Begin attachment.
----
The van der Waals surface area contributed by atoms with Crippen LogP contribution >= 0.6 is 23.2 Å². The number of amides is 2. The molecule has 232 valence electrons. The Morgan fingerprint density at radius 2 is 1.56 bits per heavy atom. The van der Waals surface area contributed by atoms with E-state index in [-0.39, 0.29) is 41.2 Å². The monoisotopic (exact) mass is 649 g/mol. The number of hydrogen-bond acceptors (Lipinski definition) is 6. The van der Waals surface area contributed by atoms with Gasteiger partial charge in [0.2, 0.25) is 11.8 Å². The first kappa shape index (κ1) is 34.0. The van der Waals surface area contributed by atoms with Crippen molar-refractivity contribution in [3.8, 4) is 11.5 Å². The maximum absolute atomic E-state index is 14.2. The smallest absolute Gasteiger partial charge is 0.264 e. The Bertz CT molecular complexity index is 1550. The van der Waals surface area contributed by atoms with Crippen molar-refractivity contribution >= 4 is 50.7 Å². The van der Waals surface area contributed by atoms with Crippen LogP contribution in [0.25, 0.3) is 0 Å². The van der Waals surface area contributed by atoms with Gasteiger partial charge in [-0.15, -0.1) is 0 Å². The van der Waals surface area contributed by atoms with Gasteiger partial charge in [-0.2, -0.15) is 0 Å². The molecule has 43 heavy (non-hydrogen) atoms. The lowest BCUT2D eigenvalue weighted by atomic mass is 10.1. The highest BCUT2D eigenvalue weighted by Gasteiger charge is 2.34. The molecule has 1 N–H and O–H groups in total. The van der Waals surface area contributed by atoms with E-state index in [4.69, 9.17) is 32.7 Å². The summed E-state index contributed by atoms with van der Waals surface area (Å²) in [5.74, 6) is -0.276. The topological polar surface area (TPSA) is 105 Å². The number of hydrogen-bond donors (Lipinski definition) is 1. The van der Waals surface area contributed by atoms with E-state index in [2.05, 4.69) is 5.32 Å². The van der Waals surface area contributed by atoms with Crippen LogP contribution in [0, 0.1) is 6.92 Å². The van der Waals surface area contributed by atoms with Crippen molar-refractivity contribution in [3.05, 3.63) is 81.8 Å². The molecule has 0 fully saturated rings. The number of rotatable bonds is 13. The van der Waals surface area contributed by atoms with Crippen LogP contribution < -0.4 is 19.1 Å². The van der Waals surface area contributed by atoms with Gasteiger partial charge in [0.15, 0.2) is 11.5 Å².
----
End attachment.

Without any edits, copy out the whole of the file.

The van der Waals surface area contributed by atoms with Crippen LogP contribution >= 0.6 is 23.2 Å². The number of amides is 2. The molecule has 232 valence electrons. The Morgan fingerprint density at radius 2 is 1.56 bits per heavy atom. The van der Waals surface area contributed by atoms with E-state index in [-0.39, 0.29) is 41.2 Å². The monoisotopic (exact) mass is 649 g/mol. The number of hydrogen-bond acceptors (Lipinski definition) is 6. The van der Waals surface area contributed by atoms with Gasteiger partial charge in [0.2, 0.25) is 11.8 Å². The first kappa shape index (κ1) is 34.0. The van der Waals surface area contributed by atoms with Crippen molar-refractivity contribution in [3.8, 4) is 11.5 Å². The maximum absolute atomic E-state index is 14.2. The smallest absolute Gasteiger partial charge is 0.264 e. The Bertz CT molecular complexity index is 1550. The van der Waals surface area contributed by atoms with Crippen molar-refractivity contribution >= 4 is 50.7 Å². The van der Waals surface area contributed by atoms with Crippen LogP contribution in [0.25, 0.3) is 0 Å². The van der Waals surface area contributed by atoms with Gasteiger partial charge in [-0.15, -0.1) is 0 Å². The van der Waals surface area contributed by atoms with Gasteiger partial charge in [-0.2, -0.15) is 0 Å². The molecule has 43 heavy (non-hydrogen) atoms. The lowest BCUT2D eigenvalue weighted by atomic mass is 10.1. The highest BCUT2D eigenvalue weighted by Gasteiger charge is 2.34. The molecule has 1 N–H and O–H groups in total. The van der Waals surface area contributed by atoms with E-state index in [4.69, 9.17) is 32.7 Å². The summed E-state index contributed by atoms with van der Waals surface area (Å²) in [5.74, 6) is -0.276. The topological polar surface area (TPSA) is 105 Å². The number of hydrogen-bond donors (Lipinski definition) is 1. The van der Waals surface area contributed by atoms with E-state index in [2.05, 4.69) is 5.32 Å². The van der Waals surface area contributed by atoms with Crippen LogP contribution in [0, 0.1) is 6.92 Å². The van der Waals surface area contributed by atoms with Crippen molar-refractivity contribution in [3.05, 3.63) is 81.8 Å². The molecule has 0 fully saturated rings. The number of rotatable bonds is 13. The van der Waals surface area contributed by atoms with Crippen LogP contribution < -0.4 is 19.1 Å². The van der Waals surface area contributed by atoms with Gasteiger partial charge in [0.15, 0.2) is 11.5 Å².